The Science Behind...

If you've taken a look at our Extra Virgin Olive Oils, you may have noticed what all those numbers are about. Polyphenols? FFA? DAGs? What do they mean, and why should I care?Well first lets do a quick explanation of what they are, what they mean, and how they affect your body!

It is IMPORTANT remember that all oils contain all of these molecules, no matter how perfect the batch is. We can never get a perfect oil, and we can never completely eradicate the less desirable attributes, we can only do our best to provide oils which have an extremely limited amount. Should you have questions, want more information, or additional resources, please feel free to contact us at anytime. 

The Good Stuff:


Polyphenols: This is a classification, or group of molecules which are natural antioxidants. The number we provide is the "total polyphenol content" and it's measurement is milligram per kilogram of oil. Now it's important to remember that polyphenols do not indicate the quality or authenticity of the oil itself, but it simply allows us to know whats in it. Ok, so now how does it affect our bodies? Well, many years of research have shown that polyphenols help prevent degenerative diseases, such as cardiovascular disease and cancers. Dr. Mary Flynn's book "The Pink Ribbon Diet" goes into this, and shows her personal results, should you like a copy we do have them in stock in our gifts section.

 

Oleic Acid: the word comes from the Latin ole (um) oil + ic. So pertaining to, either the olive, or oil. It is a monounsaturated omega 9 fatty acid which is naturally occurring in olives. The number provided on our oils is a percentage of the oleic acid found in the fats of the olive oil. While the science isn't quite as settled on oleic Acid as it is polyphenols, some studies have shown it can help with cancer, autoimmune diseases, and inflammatory diseases. And it has been proven to help with the healing of wounds and the regeneration of skin. Other studies have shown that oleic acid has helped with the elimination of bacteria and fungi in the human body. Oleic acid also acts as a natural preservative to olive oil, the higher the percentage, generally the more stable, and long lasting it is. 

 

DAGs (Diacyglycerol Content): This is a test which measures the Diacylglycerol Content. The simplified version is, the higher the number, the fresher and higher quality olives were used. When the DAGs score is low, this indicates that the oil was affected by one of the following; adulterated with refined oils, poor quality, oxidized, or hydrolyzed. This test is extremely useful in showing how the olive was treated, how it was handled during the extraction of oil, and ultimately what level of quality the oil is in. 

 

The Bad Stuff:

 

FFA (Free Fatty Acids): Free Fatty Acids are measured in percentage, just like Oleic Acid. It is the percentage of fatty acids that have begun to break down and have become free fatty acids. The percentage is a useful indicator of the quality of olive, and how much or how little it was abused before they were crushed for oil. Generally a quality olive will have very low free fatty acids, because the good fats are complete, and stable inside the olive. When it is crushed or pressed with little abuse, those fatty acids remain intact, and continue to provide health benefits. When an olive is allowed to over ripen, sit for extended periods of time, or even decay, just like the rest of the olive, the fats begin to break down, stripping them of their nutrients. When it comes to your body, and how these free fatty acids affect you, multiple studies have shown a correlation between free fatty acids and obesity as well as insulin resistance. The standard is less than .8% to be considered Extra Virgin Olive Oil.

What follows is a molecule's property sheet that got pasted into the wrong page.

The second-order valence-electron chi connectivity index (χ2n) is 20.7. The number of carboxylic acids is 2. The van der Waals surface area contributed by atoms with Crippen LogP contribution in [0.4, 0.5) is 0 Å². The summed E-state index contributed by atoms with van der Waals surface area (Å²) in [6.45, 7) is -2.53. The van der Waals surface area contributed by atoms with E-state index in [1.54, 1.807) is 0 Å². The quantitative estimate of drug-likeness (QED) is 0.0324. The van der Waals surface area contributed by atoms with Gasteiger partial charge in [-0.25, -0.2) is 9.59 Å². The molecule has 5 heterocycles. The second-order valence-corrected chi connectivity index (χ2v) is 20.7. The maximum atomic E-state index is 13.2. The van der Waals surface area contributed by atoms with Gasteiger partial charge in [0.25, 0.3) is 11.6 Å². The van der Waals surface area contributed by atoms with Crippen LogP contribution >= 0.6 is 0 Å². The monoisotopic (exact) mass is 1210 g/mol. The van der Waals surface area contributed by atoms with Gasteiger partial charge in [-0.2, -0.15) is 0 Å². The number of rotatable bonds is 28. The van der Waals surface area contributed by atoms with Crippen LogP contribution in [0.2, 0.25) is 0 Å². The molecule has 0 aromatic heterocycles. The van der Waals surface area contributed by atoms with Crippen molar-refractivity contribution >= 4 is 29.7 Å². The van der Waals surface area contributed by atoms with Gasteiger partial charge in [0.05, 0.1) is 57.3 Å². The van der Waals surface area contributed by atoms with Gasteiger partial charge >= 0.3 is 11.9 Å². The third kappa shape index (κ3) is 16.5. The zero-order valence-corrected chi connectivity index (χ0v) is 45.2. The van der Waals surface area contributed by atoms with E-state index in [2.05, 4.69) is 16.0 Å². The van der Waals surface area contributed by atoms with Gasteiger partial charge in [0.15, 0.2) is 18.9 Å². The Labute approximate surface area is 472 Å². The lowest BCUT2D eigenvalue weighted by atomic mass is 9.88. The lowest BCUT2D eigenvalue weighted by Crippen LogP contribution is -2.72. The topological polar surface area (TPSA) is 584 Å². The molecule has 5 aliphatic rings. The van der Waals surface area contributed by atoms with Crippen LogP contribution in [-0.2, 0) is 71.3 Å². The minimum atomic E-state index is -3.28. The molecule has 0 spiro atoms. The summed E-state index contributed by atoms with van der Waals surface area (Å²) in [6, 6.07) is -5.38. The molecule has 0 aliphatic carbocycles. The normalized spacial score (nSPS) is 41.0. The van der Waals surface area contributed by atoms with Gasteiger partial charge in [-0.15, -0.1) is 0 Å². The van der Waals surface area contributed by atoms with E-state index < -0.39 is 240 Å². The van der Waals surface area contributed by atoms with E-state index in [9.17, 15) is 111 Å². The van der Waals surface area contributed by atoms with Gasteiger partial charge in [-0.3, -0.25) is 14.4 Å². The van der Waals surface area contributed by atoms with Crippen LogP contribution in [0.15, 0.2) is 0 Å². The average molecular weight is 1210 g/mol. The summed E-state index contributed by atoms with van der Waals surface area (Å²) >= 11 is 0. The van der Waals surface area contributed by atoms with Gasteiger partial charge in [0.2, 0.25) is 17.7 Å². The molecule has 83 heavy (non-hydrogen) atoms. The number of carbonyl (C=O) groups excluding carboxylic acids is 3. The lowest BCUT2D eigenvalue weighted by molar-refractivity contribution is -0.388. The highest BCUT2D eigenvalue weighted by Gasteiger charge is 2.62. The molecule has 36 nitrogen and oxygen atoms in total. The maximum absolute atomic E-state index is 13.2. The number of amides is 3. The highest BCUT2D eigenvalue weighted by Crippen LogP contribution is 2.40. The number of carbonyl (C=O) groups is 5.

PV (Peroxide Value): This is the amount of oxidation that has occurred in the oil which can produce undesirable flavors, or odors. Oxidation occurs when an oil is exposed to oxygen, obviously it is impossible to press olives without oxygen being present, but it is possible to limit the amount of time they are exposed for. When a batch of olives is pressed in a relatively short period of time, with a cool atmospheric temperature, and without overexposure to light, the oil is able to maintain a low oxidation. When the olives are pressed in a hot environment, with lots of light, for extended periods of time in effort to squeeze every last drop out, the entire batch oxidizes at a more rapid pace, and to a high degree of oxidation. This directly affects the quality of oil in both nutrition and quality. The standard is less than 20 which is measured in mEq O2/kg (milliequivalents of oxygen per kilogram). 

 

PPP (Pyropheophytins): This is a test which measures the degradation of the olive oil by measuring the breakdown of chlorophyll, to pheophytins, and then to pyropheophytins. The breakdown indicates the level of oxidation and/or the adulteration with refined oils. This test is a great way to see to what extend an oil was allowed to oxidize, which is an indicator of quality. This is measured in percentage, which shows what percent of chlorophyll has broken down into pyropheophytins. The standard is less than 15% to be an Extra Virgin Olive Oil.